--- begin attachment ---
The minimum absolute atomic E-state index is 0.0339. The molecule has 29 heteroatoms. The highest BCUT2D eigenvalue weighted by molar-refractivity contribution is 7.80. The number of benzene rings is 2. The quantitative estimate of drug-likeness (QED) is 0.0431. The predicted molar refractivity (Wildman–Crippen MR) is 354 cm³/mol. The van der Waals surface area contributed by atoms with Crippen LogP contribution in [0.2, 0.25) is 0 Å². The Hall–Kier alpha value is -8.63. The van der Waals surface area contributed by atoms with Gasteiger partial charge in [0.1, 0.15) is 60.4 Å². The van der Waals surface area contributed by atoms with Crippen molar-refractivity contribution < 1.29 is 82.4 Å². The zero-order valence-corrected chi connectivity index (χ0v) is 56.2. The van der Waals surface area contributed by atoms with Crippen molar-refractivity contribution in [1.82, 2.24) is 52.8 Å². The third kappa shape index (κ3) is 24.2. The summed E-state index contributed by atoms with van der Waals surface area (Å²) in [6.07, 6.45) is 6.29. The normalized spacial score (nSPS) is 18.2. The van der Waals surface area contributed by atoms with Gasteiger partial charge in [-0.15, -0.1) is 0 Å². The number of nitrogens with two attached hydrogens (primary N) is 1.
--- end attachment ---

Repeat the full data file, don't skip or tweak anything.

The minimum absolute atomic E-state index is 0.0339. The molecule has 29 heteroatoms. The highest BCUT2D eigenvalue weighted by molar-refractivity contribution is 7.80. The number of benzene rings is 2. The quantitative estimate of drug-likeness (QED) is 0.0431. The predicted molar refractivity (Wildman–Crippen MR) is 354 cm³/mol. The van der Waals surface area contributed by atoms with Crippen LogP contribution in [0.2, 0.25) is 0 Å². The Hall–Kier alpha value is -8.63. The van der Waals surface area contributed by atoms with Gasteiger partial charge in [0.1, 0.15) is 60.4 Å². The van der Waals surface area contributed by atoms with Crippen molar-refractivity contribution < 1.29 is 82.4 Å². The zero-order valence-corrected chi connectivity index (χ0v) is 56.2. The van der Waals surface area contributed by atoms with Crippen molar-refractivity contribution in [1.82, 2.24) is 52.8 Å². The third kappa shape index (κ3) is 24.2. The summed E-state index contributed by atoms with van der Waals surface area (Å²) in [6.07, 6.45) is 6.29. The normalized spacial score (nSPS) is 18.2. The van der Waals surface area contributed by atoms with Gasteiger partial charge in [-0.15, -0.1) is 0 Å². The number of nitrogens with two attached hydrogens (primary N) is 1.